Fish-Rich Diet, Leptin, and Body Mass
Background— Leptin has been implicated in cardiovascular disease. A diet rich in fish has been associated with decreased cardiac and vascular risk.
Methods and Results— We examined the relationship between diet and leptin in 2 related homogeneous African tribal populations of Tanzania. One tribe consumes freshwater fish as their main diet component (n=279), and the other tribe consumes a primarily vegetarian diet (n=329). In multivariate analysis, plasma leptin levels were associated with type of diet (F=14.3, P<0.001), independent of age, body mass index, body fat, alcohol consumption, or insulin. Both male (2.5±2 [fish diet] versus 11.2±2.4 [vegetarian diet] ng/mL, P=0.017) and female (5.0±1.9 [fish diet] versus 11.8±1.4 [vegetarian diet] ng/mL, P=0.007) fish eaters had lower plasma leptin levels than did their vegetable diet counterparts, even though body mass index values were virtually identical.
Conclusions— A diet rich in fish is associated with lower plasma leptin, independent of body fat. These findings may have implications for understanding the reduced cardiovascular risk in subjects on a high-fish diet.
Received March 21, 2002; revision received May 22, 2002; accepted May 23, 2002.
The satiety factor, leptin, a product of the ob gene, is synthesized and secreted mainly from adipose tissue.1 In animals, leptin administration reduces food intake while maintaining energy expenditure and, consequently, induces weight loss.2 In humans, leptin also regulates energy stores and energy balance.1 Farooqi et al3 recently noted low levels of leptin in persons heterozygous for a frameshift mutation in the ob gene and suggested that the body may be highly sensitive to a drop in leptin levels, provoking increases in body fat. They also proposed that in obese subjects with low leptin levels, augmenting leptin may have a therapeutic effect, a decrease in body fat.3 However, common forms of obesity in humans are associated with increased leptin levels.1,4⇓ In addition, higher leptin levels are independently associated with an adverse cardiovascular risk profile.5–7⇓⇓
The powerful dependence of leptin on total adiposity may mask the influence of several other factors, such as diet or insulin, on leptin concentrations. Fatty acids may regulate the expression of the leptin gene in adipose tissue.8,9⇓ In food-restricted rats fed fish oil, plasma leptin levels were significantly lower than those in safflower oil–fed rats.10
We tested the hypothesis that a fish diet, rich in polyunsaturated fatty acids, may influence leptin levels independent of changes in body mass index (BMI). Therefore, we examined the effects of differential dietary practices on plasma leptin concentrations in a large cohort of subjects from the Lugalawa Study.11 The Lugalawa Study was designed to assess the effect of substantial fish consumption on cardiovascular risk factors in 2 homogeneous African populations of Tanzania. One population consumes freshwater fish as the major dietary component, and the other consumes vegetables as the main component of their diet.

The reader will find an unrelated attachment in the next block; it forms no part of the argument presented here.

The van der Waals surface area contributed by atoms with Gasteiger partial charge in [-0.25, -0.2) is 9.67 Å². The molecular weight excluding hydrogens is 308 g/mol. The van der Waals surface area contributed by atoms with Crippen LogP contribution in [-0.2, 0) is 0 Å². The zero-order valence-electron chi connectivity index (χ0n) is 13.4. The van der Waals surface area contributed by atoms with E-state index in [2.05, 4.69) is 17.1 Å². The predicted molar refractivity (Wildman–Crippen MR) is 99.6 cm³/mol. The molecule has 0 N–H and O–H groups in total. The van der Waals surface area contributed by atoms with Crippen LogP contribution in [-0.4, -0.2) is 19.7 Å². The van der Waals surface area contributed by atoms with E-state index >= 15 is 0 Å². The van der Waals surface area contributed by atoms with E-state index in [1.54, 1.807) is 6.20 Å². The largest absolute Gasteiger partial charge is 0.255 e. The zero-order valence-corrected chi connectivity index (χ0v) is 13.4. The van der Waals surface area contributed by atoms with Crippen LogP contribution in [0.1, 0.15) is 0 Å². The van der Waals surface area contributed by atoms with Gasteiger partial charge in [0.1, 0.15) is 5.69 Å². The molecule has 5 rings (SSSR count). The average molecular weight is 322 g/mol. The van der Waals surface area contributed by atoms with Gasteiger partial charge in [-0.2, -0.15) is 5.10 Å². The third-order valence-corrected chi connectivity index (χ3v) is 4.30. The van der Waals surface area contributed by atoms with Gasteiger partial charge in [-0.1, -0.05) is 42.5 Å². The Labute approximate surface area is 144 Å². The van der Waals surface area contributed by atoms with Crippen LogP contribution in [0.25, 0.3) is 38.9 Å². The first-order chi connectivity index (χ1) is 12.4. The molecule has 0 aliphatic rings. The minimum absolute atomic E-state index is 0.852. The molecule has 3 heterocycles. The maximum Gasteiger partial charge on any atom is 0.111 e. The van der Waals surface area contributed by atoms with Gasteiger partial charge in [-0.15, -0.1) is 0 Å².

The Lugalawa study was carried out within the populations of 2 villages located near Lake Nyasa in Tanzania. In the population of the village Lupingu (n=622), fish accounted for the major food component (300 to 600 g per day), providing almost 25% of the total daily calorie intake (Table 1), whereas in the population of Madilu (n=686), a nearby village, primarily vegetables/fruits were consumed. Both populations belong to the same tribal group, speak the same dialect, and have similar calorie intake and lifestyles.11
The protocol of the present study was approved by the Ethics Committee of the trial, and the subjects provided informed consent. Details on the subjects’ characteristics and the methods used in the study have been described elsewhere.11
In the present analysis, data were analyzed for all subjects (n=608) for whom serum was available for leptin and insulin measurements. This included 279 subjects living on a fish diet and 329 subjects living on a vegetarian diet. The subjects’ characteristics were not different from those of the rest of population of the Lugalawa Study.
Main diet components and anthropometric data, including measurements of body fat, were collected for all subjects. To verify the average calorie and salt intake and the dietary nutrients, detailed questionnaires were collected from a random sample of 53 subjects from each population, for whom ω3 fatty acids were also measured. Dietary constituents were calculated from standard food tables. Data were validated by comparison with previous nutrition analyses carried out in Tanzania (Food and Agriculture Organization Food Balance Sheets).11 Body fat was measured as the sum of skinfold thickness at subscapular, biceps, and triceps regions of the nondominant arm.
After an overnight fast, a morning 10-mL sample of blood was obtained. Plasma leptin (Linco Research, Inc; intra-assay coefficient of variation 6.0%, interassay coefficient of variation 6.7%) and plasma insulin (intra-assay coefficient of variation 5.1%, interassay coefficient of variation 7.1%) were measured by radioimmunoassay.
Because plasma leptin levels differ by sex,1 analyses were performed separately for men and women. Continuous variables were averaged and expressed as mean±SE. A Pearson correlation was used to test the relationship between variables. A multivariate linear regression model was used to examine the relationship between diet, age, BMI, body fat, alcohol consumption, and logarithmically transformed (skewed distribution) insulin and leptin levels (dependent variable). Continuous variables were compared by ANCOVA, with the Tukey post hoc test.
The characteristics of both populations are presented in Tables 1 and 2⇓. Males consuming the fish diet were slightly younger, used less alcohol, and had similar body fat compared with their vegetable diet counterparts. Similar relationships were present in women, except for slightly higher body fat in the fish-eating group. In addition, women on a fish diet had lower insulin levels but similar glucose levels compared with their vegetarian diet counterparts (Table 2).